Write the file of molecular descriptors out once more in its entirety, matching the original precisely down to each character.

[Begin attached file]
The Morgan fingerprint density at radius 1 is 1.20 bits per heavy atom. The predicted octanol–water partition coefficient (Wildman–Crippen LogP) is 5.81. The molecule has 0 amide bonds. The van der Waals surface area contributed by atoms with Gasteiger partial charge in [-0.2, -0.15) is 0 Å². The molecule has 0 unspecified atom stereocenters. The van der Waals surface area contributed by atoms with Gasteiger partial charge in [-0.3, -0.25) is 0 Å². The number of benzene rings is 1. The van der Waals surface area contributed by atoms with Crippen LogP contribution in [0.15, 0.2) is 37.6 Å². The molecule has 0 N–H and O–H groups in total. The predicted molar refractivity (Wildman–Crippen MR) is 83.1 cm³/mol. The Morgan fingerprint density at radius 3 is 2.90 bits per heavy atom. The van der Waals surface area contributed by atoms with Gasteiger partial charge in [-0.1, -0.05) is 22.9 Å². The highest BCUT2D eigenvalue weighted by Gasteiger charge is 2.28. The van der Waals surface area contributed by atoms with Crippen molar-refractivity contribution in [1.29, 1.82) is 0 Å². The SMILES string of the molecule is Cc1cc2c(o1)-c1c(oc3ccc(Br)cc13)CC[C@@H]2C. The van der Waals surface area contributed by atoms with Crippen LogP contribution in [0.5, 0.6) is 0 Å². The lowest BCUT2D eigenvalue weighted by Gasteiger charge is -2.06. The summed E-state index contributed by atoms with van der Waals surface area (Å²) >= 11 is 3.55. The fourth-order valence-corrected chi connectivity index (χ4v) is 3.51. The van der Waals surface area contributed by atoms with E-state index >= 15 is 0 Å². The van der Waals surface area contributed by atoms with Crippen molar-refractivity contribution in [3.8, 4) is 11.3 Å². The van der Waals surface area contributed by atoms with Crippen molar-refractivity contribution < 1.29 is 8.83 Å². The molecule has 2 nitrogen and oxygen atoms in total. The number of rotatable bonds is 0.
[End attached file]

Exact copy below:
The Morgan fingerprint density at radius 1 is 1.20 bits per heavy atom. The predicted octanol–water partition coefficient (Wildman–Crippen LogP) is 5.81. The molecule has 0 amide bonds. The van der Waals surface area contributed by atoms with Gasteiger partial charge in [-0.2, -0.15) is 0 Å². The molecule has 0 unspecified atom stereocenters. The van der Waals surface area contributed by atoms with Gasteiger partial charge in [-0.3, -0.25) is 0 Å². The number of benzene rings is 1. The van der Waals surface area contributed by atoms with Crippen LogP contribution in [0.15, 0.2) is 37.6 Å². The molecule has 0 N–H and O–H groups in total. The predicted molar refractivity (Wildman–Crippen MR) is 83.1 cm³/mol. The Morgan fingerprint density at radius 3 is 2.90 bits per heavy atom. The van der Waals surface area contributed by atoms with Gasteiger partial charge in [-0.1, -0.05) is 22.9 Å². The highest BCUT2D eigenvalue weighted by Gasteiger charge is 2.28. The van der Waals surface area contributed by atoms with Crippen molar-refractivity contribution in [1.29, 1.82) is 0 Å². The SMILES string of the molecule is Cc1cc2c(o1)-c1c(oc3ccc(Br)cc13)CC[C@@H]2C. The van der Waals surface area contributed by atoms with Crippen LogP contribution in [0.5, 0.6) is 0 Å². The lowest BCUT2D eigenvalue weighted by Gasteiger charge is -2.06. The summed E-state index contributed by atoms with van der Waals surface area (Å²) >= 11 is 3.55. The fourth-order valence-corrected chi connectivity index (χ4v) is 3.51. The van der Waals surface area contributed by atoms with E-state index >= 15 is 0 Å². The van der Waals surface area contributed by atoms with Crippen molar-refractivity contribution in [3.8, 4) is 11.3 Å². The van der Waals surface area contributed by atoms with Crippen molar-refractivity contribution < 1.29 is 8.83 Å². The molecule has 2 nitrogen and oxygen atoms in total. The number of rotatable bonds is 0.